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Panieri, E.; Lillo-Moya, J.; Rojas-Solé, C.; Muñoz-Salamanca, D.; Saso, L.; Rodrigo, R. Targeting Ferroptosis against Ischemia/Reperfusion Cardiac Injury. Encyclopedia. Available online: (accessed on 24 April 2024).
Panieri E, Lillo-Moya J, Rojas-Solé C, Muñoz-Salamanca D, Saso L, Rodrigo R. Targeting Ferroptosis against Ischemia/Reperfusion Cardiac Injury. Encyclopedia. Available at: Accessed April 24, 2024.
Panieri, Emiliano, José Lillo-Moya, Catalina Rojas-Solé, Diego Muñoz-Salamanca, Luciano Saso, Ramón Rodrigo. "Targeting Ferroptosis against Ischemia/Reperfusion Cardiac Injury" Encyclopedia, (accessed April 24, 2024).
Panieri, E., Lillo-Moya, J., Rojas-Solé, C., Muñoz-Salamanca, D., Saso, L., & Rodrigo, R. (2022, May 05). Targeting Ferroptosis against Ischemia/Reperfusion Cardiac Injury. In Encyclopedia.
Panieri, Emiliano, et al. "Targeting Ferroptosis against Ischemia/Reperfusion Cardiac Injury." Encyclopedia. Web. 05 May, 2022.
Targeting Ferroptosis against Ischemia/Reperfusion Cardiac Injury

Ischemic heart disease is a leading cause of death worldwide. Primarily, ischemia causes decreased oxygen supply, resulting in damage of the cardiac tissue. Naturally, reoxygenation has been recognized as the treatment of choice to recover blood flow through primary percutaneous coronary intervention. This treatment is the gold standard therapy to restore blood flow, but paradoxically it can also induce tissue injury. A number of different studies in animal models of acute myocardial infarction (AMI) suggest that ischemia-reperfusion injury (IRI) accounts for up to 50% of the final myocardial infarct size. Oxidative stress plays a critical role in the pathological process. Iron is an essential mineral required for a variety of vital biological functions but also has potentially toxic effects. A detrimental process induced by free iron is ferroptosis, a non-apoptotic type of programmed cell death. Accordingly, efforts to prevent ferroptosis in pathological settings have focused on the use of radical trapping antioxidants (RTAs), such as liproxstatin-1 (Lip-1). Hence, it is necessary to develop novel strategies to prevent cardiac IRI, thus improving the clinical outcome in patients with ischemic heart disease. 

cardioprotection oxidative stress ischemia reperfusion ferroptosis liproxstatin-1

1. Introduction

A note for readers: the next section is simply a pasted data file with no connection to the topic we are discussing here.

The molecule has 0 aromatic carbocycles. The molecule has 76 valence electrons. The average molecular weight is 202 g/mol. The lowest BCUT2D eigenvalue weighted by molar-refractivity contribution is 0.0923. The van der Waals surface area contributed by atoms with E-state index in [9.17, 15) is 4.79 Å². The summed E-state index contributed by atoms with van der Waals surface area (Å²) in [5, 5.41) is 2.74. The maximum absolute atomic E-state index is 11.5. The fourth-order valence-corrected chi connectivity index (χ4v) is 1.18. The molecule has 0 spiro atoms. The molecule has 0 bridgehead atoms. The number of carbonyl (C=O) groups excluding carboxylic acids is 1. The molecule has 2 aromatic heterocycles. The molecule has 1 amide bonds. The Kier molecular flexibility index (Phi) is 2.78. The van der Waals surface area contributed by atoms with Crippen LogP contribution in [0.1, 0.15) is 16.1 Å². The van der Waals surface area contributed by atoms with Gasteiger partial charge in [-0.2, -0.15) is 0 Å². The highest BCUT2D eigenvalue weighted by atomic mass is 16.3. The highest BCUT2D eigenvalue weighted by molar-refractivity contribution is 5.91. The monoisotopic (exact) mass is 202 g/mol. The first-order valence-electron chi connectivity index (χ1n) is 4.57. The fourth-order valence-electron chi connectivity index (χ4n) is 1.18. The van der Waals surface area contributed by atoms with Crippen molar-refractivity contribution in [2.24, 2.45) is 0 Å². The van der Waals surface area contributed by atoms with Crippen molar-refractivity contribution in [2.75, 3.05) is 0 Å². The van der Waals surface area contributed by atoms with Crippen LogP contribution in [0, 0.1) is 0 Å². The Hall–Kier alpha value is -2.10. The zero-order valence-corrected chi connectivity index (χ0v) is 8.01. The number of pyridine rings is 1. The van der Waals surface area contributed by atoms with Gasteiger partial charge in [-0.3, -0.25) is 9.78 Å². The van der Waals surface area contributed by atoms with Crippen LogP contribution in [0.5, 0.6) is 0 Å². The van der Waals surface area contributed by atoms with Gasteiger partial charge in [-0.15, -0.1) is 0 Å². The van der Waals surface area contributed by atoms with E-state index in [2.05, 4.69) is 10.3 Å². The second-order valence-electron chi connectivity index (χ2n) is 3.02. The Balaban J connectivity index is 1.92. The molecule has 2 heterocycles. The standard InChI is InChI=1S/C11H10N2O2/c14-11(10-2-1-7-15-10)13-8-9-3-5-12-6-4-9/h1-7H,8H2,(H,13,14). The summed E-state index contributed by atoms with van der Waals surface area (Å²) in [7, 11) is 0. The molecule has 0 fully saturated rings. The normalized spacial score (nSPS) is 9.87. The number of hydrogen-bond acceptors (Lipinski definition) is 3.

Cardiovascular diseases are major causes of death and disability, reaching 17.9 million deaths in 2016 [1], among which ischemic heart disease is the leading cause of death along with stroke, respectively accounting for 16% and 11% of the total deaths worldwide [2]. This represents an estimated total cost of 196,000 million euros per year in cardiovascular disease in Europe, approximately 54% of the total investment in health, and corresponds to a 24% loss of productivity [3]. Ischemic heart disease occurs through thrombotic complications derived from atherosclerotic plaques in the coronary arteries, producing a series of biochemical and metabolic changes that eventually lead to the death of cardiomyocytes. This cell death is further exacerbated when the occlusion of the coronary arteries is complete, generating an acute myocardial infarction (AMI). Here, the coronary microcirculation is significantly reduced, affecting the thickness of heart walls along with producing structural and functional disability, scarring and adverse remodeling [4][5]. It has been shown that the most effective interventions to reduce the infarct size and improve the clinical outcome are thrombolytic therapy and percutaneous coronary angioplasty aimed at restoring blood flow. However, paradoxically the latter can induce the death of cardiomyocytes and increase the infarct size, thereby reducing its beneficial effects. This phenomenon is known as ischemia-reperfusion injury (IRI), which can be responsible for up to 50% of the final infarct size [6]. Currently, there is no available therapy to prevent heart IRI, which makes it necessary to delve into the pathophysiology of this clinical model. A number of studies have demonstrated that oxidative and nitrosative stress are leading causes of IRI, prompted by increased production of reactive oxygen species (ROS) and reactive nitrogen species (RNS) in the process of ischemia followed by reperfusion. In addition, another important contribution derives from the deregulation of iron homeostasis, which causes an increase in the myocardial intracellular free iron. This metal ion increases the production of hydroxyl radical (OH) via the Fenton reaction. Finally, these reactive species increase cellular injury through the attack on biomolecules such as lipids, DNA and proteins, besides the activation of various cell death pathways, such as apoptosis, necrosis, pyroptosis, and ferroptosis [7]. Ferroptosis has been studied in different ischemia/reperfusion (I/R) models, concluding that it is the most important driver of the final infarct size [8][9]. However, currently there is no therapy to prevent IRI and additional studies are needed in this clinical model. Thus, the present entry describes the cellular and molecular mechanisms related to oxidative stress induced by ischemia-reperfusion and deregulation of iron homeostasis, focused on the essential role of inhibition of ferroptosis to prevent IRI and the role of liproxstatin-1 as a promising drug in the treatment of this clinicopathological condition.